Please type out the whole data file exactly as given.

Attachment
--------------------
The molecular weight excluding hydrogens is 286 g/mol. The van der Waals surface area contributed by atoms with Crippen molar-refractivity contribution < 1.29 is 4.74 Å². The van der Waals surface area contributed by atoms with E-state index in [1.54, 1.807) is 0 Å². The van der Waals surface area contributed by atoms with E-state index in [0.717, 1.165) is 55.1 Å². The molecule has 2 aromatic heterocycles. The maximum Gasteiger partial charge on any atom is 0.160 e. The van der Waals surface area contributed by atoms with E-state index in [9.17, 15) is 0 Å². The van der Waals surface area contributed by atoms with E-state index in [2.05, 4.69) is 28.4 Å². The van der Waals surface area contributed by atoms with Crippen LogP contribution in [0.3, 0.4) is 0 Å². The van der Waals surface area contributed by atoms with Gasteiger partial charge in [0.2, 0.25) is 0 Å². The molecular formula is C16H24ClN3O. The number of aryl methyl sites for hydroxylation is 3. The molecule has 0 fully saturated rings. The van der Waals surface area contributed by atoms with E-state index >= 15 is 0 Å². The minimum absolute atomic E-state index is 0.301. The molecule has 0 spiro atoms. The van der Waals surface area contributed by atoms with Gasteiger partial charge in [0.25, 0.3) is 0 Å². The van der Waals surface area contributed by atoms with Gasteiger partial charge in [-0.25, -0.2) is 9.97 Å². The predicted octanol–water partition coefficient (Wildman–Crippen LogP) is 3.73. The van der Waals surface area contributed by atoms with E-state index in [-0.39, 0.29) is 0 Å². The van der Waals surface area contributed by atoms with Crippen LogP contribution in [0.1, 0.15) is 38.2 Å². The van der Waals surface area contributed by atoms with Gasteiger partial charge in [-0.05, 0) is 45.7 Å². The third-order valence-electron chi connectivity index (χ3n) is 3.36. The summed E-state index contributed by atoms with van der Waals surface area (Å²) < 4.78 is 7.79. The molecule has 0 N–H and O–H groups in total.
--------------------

The molecular weight excluding hydrogens is 286 g/mol. The van der Waals surface area contributed by atoms with Crippen molar-refractivity contribution < 1.29 is 4.74 Å². The van der Waals surface area contributed by atoms with E-state index in [1.54, 1.807) is 0 Å². The van der Waals surface area contributed by atoms with E-state index in [0.717, 1.165) is 55.1 Å². The molecule has 2 aromatic heterocycles. The maximum Gasteiger partial charge on any atom is 0.160 e. The van der Waals surface area contributed by atoms with E-state index in [9.17, 15) is 0 Å². The van der Waals surface area contributed by atoms with E-state index in [2.05, 4.69) is 28.4 Å². The van der Waals surface area contributed by atoms with Crippen LogP contribution in [0.3, 0.4) is 0 Å². The van der Waals surface area contributed by atoms with Gasteiger partial charge in [0.2, 0.25) is 0 Å². The molecular formula is C16H24ClN3O. The number of aryl methyl sites for hydroxylation is 3. The molecule has 0 fully saturated rings. The van der Waals surface area contributed by atoms with E-state index >= 15 is 0 Å². The minimum absolute atomic E-state index is 0.301. The molecule has 0 spiro atoms. The van der Waals surface area contributed by atoms with Gasteiger partial charge in [0.25, 0.3) is 0 Å². The van der Waals surface area contributed by atoms with Gasteiger partial charge in [-0.25, -0.2) is 9.97 Å². The predicted octanol–water partition coefficient (Wildman–Crippen LogP) is 3.73. The van der Waals surface area contributed by atoms with E-state index in [-0.39, 0.29) is 0 Å². The van der Waals surface area contributed by atoms with Crippen LogP contribution in [0.1, 0.15) is 38.2 Å². The van der Waals surface area contributed by atoms with Gasteiger partial charge in [-0.05, 0) is 45.7 Å². The third-order valence-electron chi connectivity index (χ3n) is 3.36. The summed E-state index contributed by atoms with van der Waals surface area (Å²) < 4.78 is 7.79. The molecule has 0 N–H and O–H groups in total.